10. Angela Coy
    Posted November 13, 2017 at 8:06 pm | Permalink

    Wow! 🙄🤬 that’s absolutely bonkers. Some people are not very bright!

    • Craw
      Posted November 13, 2017 at 9:19 pm | Permalink

      Au contraire. This is very bright, very shrewd. Sarsour and her backers are trying to sell her, and portraying her as an expert on antisemitism is part of that.

  11. Jake Sevins
    Posted November 13, 2017 at 8:16 pm | Permalink

    Sarsour was one of the four organizers of the Women’s March. I hate admitting to my friends that I cannot support the March in view of this hateful person being involved.

    (They support other odious people as well, sadly)

    • Diane G.
      Posted November 14, 2017 at 12:39 am | Permalink

      They got a huge turnout despite those of us who washed our hands of the march once the loony-toon identity politics crowd took over. I wonder how much larger it might have been had they not barged into the original concept with their judgmental preemption.

      • BJ
        Posted November 14, 2017 at 10:17 am | Permalink

        Perhaps a few thousand people, at most? That’s the best case in my mind. Just as many on the right don’t care about bigotry against certain groups, many on the left have their own groups against which bigotry is acceptable (or even laudable). How else can Linda Sarsour rise to prominence, or Jeremy Corbyn become Labour UK’s leader?

        • Diane G.
          Posted November 14, 2017 at 9:26 pm | Permalink

          I guess you’re thinking of what the turnout might have been if the identity crowd had boycotted out of resentment that their own pet causes weren’t given a platform. I was thinking of how big it might have been had the same group been willing to set aside their pet causes for the sake of all women. (And then it also might have attracted more men, which would have been most welcome.)

          But you’re right…that would never happen…

      • Jon Gallant
        Posted November 15, 2017 at 12:18 pm | Permalink

        This phrase rang a bell for me: “those of us who washed our hands of the march once the loony-toon identity politics crowd took over.” Once upon a time, there was a movement against the American intervention in the Vietnamese civil war. By about 1970, the movement was essentially taken over by young people who imagined themselves to be the American branch of the Viet Cong—they announced themselves as “guerillas behind enemy lines”, chanted “Ho Ho Ho Chi Minh” at each demo, and so on. Sure enough, these charades turned off the general public so much that Nixon defeated a peace candidate for the presidency by a landslide in 1972.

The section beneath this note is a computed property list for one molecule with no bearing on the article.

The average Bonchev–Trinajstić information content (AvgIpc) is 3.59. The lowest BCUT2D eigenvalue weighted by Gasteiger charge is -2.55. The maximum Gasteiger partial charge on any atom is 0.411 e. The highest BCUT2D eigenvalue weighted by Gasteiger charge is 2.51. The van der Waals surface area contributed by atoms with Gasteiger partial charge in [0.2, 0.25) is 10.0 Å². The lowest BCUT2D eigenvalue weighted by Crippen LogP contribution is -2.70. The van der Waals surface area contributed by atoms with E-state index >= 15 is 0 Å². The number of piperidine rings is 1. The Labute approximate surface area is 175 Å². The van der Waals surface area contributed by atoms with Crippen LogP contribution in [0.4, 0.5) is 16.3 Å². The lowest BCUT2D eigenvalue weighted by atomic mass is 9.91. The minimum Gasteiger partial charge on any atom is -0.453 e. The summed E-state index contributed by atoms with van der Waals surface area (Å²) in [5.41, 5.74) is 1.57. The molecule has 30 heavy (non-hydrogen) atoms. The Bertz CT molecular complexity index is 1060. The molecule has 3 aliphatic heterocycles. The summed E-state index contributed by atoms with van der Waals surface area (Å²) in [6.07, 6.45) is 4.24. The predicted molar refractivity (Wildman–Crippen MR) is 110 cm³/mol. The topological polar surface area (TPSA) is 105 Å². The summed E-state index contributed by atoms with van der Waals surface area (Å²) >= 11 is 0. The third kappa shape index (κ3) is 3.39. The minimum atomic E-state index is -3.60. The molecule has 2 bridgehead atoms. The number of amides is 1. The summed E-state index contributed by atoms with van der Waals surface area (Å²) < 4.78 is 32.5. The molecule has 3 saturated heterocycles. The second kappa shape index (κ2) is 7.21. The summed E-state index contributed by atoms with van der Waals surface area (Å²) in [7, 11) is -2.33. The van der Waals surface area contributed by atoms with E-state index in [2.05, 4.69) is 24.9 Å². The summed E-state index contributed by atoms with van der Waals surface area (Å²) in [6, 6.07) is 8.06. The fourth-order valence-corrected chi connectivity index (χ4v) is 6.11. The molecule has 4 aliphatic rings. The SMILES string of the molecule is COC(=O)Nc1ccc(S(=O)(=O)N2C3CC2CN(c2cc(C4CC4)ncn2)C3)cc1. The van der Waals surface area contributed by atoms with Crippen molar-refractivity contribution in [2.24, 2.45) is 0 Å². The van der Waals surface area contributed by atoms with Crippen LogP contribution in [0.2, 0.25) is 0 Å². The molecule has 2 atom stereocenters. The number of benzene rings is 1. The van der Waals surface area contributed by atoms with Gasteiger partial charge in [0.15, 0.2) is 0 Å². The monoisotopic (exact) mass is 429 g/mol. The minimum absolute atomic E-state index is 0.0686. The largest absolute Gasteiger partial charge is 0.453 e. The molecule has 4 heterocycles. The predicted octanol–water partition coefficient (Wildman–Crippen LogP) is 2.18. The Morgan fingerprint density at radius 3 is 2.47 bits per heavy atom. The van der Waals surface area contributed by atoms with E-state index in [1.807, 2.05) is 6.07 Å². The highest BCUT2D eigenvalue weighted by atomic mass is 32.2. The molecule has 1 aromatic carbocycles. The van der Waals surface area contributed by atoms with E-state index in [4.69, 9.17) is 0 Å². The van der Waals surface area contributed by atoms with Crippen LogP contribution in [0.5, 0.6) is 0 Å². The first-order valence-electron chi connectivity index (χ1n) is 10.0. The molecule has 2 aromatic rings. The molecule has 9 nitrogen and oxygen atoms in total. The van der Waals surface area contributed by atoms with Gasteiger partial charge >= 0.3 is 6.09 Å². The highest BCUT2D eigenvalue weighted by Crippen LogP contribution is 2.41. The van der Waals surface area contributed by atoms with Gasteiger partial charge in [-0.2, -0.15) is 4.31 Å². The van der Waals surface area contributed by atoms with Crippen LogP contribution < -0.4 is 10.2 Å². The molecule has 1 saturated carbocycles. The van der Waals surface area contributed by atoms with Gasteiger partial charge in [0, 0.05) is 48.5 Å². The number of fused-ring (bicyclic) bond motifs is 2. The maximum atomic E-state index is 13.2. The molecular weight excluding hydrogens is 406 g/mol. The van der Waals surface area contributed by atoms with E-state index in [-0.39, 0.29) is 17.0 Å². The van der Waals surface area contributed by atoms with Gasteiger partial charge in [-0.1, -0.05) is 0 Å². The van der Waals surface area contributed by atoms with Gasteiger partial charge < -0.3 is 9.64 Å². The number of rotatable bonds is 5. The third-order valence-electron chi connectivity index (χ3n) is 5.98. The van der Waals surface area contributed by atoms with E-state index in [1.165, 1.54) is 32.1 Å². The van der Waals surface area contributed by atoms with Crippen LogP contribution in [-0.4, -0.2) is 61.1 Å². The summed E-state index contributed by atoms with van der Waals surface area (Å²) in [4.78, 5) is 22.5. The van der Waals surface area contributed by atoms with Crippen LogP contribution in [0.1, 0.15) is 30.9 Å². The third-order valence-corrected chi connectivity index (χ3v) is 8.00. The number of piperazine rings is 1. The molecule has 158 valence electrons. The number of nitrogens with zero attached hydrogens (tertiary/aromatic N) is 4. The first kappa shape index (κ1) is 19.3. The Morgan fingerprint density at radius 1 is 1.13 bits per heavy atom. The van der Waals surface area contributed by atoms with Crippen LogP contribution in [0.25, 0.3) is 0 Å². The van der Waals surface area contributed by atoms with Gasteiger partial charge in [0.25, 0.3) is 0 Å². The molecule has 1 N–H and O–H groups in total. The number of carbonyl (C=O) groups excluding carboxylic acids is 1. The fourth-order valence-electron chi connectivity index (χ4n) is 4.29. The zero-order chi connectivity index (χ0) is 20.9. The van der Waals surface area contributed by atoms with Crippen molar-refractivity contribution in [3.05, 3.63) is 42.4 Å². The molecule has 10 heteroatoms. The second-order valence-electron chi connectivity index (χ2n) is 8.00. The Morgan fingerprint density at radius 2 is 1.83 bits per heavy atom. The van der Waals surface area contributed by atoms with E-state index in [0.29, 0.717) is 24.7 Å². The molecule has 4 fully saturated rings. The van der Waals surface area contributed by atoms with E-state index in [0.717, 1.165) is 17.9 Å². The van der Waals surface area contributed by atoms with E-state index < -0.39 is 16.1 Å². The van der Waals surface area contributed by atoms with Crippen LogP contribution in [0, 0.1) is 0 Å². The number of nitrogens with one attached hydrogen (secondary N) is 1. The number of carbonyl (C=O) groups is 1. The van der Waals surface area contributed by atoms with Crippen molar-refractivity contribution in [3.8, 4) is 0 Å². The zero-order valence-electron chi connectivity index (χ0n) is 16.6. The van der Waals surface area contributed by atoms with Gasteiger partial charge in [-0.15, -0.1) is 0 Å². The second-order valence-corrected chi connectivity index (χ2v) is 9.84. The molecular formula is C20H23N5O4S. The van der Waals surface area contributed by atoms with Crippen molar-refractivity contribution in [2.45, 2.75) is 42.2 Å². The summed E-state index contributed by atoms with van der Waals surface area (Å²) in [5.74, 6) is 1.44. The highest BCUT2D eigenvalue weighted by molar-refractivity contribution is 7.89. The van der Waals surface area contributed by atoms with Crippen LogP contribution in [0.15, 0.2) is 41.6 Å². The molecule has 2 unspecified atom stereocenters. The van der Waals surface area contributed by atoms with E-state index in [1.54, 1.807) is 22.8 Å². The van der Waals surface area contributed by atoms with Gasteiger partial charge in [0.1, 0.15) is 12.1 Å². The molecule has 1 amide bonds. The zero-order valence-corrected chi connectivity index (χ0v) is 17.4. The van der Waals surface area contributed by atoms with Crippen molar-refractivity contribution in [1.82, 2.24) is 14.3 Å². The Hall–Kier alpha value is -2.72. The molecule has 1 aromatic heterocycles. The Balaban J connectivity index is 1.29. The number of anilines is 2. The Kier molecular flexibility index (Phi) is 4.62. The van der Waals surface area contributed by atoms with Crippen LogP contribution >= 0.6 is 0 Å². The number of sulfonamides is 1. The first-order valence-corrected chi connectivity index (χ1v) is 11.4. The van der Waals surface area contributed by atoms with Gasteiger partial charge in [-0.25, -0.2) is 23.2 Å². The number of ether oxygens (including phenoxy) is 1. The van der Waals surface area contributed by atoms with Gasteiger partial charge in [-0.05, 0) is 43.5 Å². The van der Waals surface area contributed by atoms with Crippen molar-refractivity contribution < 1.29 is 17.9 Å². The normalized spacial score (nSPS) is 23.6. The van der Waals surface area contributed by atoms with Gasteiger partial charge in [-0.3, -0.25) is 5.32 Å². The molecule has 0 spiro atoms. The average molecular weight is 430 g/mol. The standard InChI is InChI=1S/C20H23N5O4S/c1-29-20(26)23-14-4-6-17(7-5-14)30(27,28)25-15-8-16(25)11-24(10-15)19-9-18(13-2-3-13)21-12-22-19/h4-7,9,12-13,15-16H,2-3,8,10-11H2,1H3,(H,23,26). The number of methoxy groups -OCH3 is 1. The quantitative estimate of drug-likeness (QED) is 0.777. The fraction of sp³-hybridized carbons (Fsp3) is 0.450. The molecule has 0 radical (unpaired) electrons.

My point is that the mock Viet Cong crowd were using politics to act out a mock IDENTITY (revolutionary in their case). It was like wearing green hair. And it turned the public off, as it should. Maybe the current identity-acting out style will lead to the same outcome. Maybe it already has.

    • BJ
      Posted November 14, 2017 at 10:13 am | Permalink

      When people claim they want equality for everyone and are against bigotry in any form, but consistently allow bigotry and double standards against certain groups or allow others among them to engage in it regularly, you have to question whether they’re really “progressive” or just invested in lifting some types of people they like above those they don’t.

      A lot of people on the left — and especially activists who manage to gain followings among less well-informed and/or more obsequious members — have become very good at constantly telling everyone how much they believe in equality and managing to get others to ignore their own bigotry, racism, sexism, etc. Just like the Christian fundamentalist who says “we’re all God’s children, love one another” and then proceeds to rail against the evil gays and apostates, nobody should get away with this crap just because their rhetoric is convincing. This seems to happen just as much among those I thought were more progressive years ago, when I was still just out of college and an idealist more easily swayed by people’s general claims of conviction.

      You shouldn’t hate admitting to your friends that you wouldn’t support the Women’s March because of Sarsour. Be proud of refusing to support a supposed march for equality which had an organizing panel constituted of 25% Muslim apostate-hating, antisemitic people.

  12. Warren Bailey
    Posted November 14, 2017 at 8:36 am | Permalink

    Well, it doesn’t say that the panel is opposed to anti-semitism….

  13. John
    Posted November 14, 2017 at 4:58 pm | Permalink

    Congrats- usually these panels have faux-experts. However,, Sarsour is clearly a well-practised expert in anti-Semitism. You might have to work hard to find in North America a public individual that is more anti-semitic than Sarsour.